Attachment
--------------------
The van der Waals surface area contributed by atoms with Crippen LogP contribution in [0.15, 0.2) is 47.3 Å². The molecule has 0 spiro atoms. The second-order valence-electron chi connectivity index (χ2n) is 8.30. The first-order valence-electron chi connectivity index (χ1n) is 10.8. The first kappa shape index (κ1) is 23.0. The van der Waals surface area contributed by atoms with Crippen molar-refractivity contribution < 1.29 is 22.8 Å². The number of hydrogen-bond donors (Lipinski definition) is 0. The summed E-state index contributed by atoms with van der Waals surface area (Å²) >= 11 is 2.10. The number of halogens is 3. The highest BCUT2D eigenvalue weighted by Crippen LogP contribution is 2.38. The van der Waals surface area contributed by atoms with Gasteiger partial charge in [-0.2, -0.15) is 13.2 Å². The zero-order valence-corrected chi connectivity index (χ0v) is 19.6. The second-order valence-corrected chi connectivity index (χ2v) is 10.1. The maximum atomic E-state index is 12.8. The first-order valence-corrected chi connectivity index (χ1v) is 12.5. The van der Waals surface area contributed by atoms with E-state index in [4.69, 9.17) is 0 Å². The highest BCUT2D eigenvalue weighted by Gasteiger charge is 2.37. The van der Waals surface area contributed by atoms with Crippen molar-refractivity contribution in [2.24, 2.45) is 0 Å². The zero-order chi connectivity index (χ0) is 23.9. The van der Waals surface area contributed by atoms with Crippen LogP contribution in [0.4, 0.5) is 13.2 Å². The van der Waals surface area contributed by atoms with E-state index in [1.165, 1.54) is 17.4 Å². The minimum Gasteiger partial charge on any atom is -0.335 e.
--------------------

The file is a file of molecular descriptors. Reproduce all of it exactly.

The van der Waals surface area contributed by atoms with Crippen LogP contribution in [0.15, 0.2) is 47.3 Å². The molecule has 0 spiro atoms. The second-order valence-electron chi connectivity index (χ2n) is 8.30. The first-order valence-electron chi connectivity index (χ1n) is 10.8. The first kappa shape index (κ1) is 23.0. The van der Waals surface area contributed by atoms with Crippen molar-refractivity contribution < 1.29 is 22.8 Å². The number of hydrogen-bond donors (Lipinski definition) is 0. The summed E-state index contributed by atoms with van der Waals surface area (Å²) >= 11 is 2.10. The number of halogens is 3. The highest BCUT2D eigenvalue weighted by Crippen LogP contribution is 2.38. The van der Waals surface area contributed by atoms with Gasteiger partial charge in [-0.2, -0.15) is 13.2 Å². The zero-order valence-corrected chi connectivity index (χ0v) is 19.6. The second-order valence-corrected chi connectivity index (χ2v) is 10.1. The maximum atomic E-state index is 12.8. The first-order valence-corrected chi connectivity index (χ1v) is 12.5. The van der Waals surface area contributed by atoms with E-state index in [4.69, 9.17) is 0 Å². The highest BCUT2D eigenvalue weighted by Gasteiger charge is 2.37. The van der Waals surface area contributed by atoms with Crippen molar-refractivity contribution in [2.24, 2.45) is 0 Å². The zero-order chi connectivity index (χ0) is 23.9. The van der Waals surface area contributed by atoms with Crippen LogP contribution in [0.4, 0.5) is 13.2 Å². The van der Waals surface area contributed by atoms with E-state index in [1.165, 1.54) is 17.4 Å². The minimum Gasteiger partial charge on any atom is -0.335 e.